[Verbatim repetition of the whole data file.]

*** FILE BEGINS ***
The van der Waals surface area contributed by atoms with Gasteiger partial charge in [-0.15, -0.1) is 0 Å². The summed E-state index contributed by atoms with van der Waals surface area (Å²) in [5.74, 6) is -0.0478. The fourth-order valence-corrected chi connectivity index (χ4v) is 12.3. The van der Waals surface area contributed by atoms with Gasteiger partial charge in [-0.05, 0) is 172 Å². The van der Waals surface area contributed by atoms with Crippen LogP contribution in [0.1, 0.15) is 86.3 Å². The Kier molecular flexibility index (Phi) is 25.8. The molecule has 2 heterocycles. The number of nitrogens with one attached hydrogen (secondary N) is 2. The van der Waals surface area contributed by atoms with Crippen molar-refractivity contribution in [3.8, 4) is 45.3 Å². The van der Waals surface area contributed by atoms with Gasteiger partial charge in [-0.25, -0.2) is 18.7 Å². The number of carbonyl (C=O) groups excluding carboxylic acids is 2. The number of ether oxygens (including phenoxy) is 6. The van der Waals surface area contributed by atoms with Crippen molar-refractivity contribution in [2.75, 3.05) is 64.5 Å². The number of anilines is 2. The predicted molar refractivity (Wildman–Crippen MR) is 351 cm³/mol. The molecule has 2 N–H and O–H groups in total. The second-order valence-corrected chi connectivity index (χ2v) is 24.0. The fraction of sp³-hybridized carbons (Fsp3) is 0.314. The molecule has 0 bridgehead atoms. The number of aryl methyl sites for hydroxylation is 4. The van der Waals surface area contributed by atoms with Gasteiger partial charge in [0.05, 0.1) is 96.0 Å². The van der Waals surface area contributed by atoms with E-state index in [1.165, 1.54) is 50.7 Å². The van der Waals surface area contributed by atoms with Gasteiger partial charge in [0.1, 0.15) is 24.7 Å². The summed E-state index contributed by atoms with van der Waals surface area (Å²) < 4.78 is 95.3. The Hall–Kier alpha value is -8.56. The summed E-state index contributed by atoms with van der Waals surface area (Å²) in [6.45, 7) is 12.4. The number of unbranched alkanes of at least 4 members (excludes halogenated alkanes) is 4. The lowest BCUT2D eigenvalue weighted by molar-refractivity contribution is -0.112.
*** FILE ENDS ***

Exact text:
The van der Waals surface area contributed by atoms with Gasteiger partial charge in [-0.15, -0.1) is 0 Å². The summed E-state index contributed by atoms with van der Waals surface area (Å²) in [5.74, 6) is -0.0478. The fourth-order valence-corrected chi connectivity index (χ4v) is 12.3. The van der Waals surface area contributed by atoms with Gasteiger partial charge in [-0.05, 0) is 172 Å². The van der Waals surface area contributed by atoms with Crippen LogP contribution in [0.1, 0.15) is 86.3 Å². The Kier molecular flexibility index (Phi) is 25.8. The molecule has 2 heterocycles. The number of nitrogens with one attached hydrogen (secondary N) is 2. The van der Waals surface area contributed by atoms with Crippen molar-refractivity contribution in [3.8, 4) is 45.3 Å². The van der Waals surface area contributed by atoms with Gasteiger partial charge in [-0.25, -0.2) is 18.7 Å². The number of carbonyl (C=O) groups excluding carboxylic acids is 2. The number of ether oxygens (including phenoxy) is 6. The van der Waals surface area contributed by atoms with Crippen molar-refractivity contribution in [2.75, 3.05) is 64.5 Å². The number of anilines is 2. The predicted molar refractivity (Wildman–Crippen MR) is 351 cm³/mol. The molecule has 2 N–H and O–H groups in total. The second-order valence-corrected chi connectivity index (χ2v) is 24.0. The fraction of sp³-hybridized carbons (Fsp3) is 0.314. The molecule has 0 bridgehead atoms. The number of aryl methyl sites for hydroxylation is 4. The van der Waals surface area contributed by atoms with Gasteiger partial charge in [0.05, 0.1) is 96.0 Å². The van der Waals surface area contributed by atoms with E-state index in [1.165, 1.54) is 50.7 Å². The van der Waals surface area contributed by atoms with Gasteiger partial charge in [0.1, 0.15) is 24.7 Å². The summed E-state index contributed by atoms with van der Waals surface area (Å²) < 4.78 is 95.3. The Hall–Kier alpha value is -8.56. The summed E-state index contributed by atoms with van der Waals surface area (Å²) in [6.45, 7) is 12.4. The number of unbranched alkanes of at least 4 members (excludes halogenated alkanes) is 4. The lowest BCUT2D eigenvalue weighted by molar-refractivity contribution is -0.112.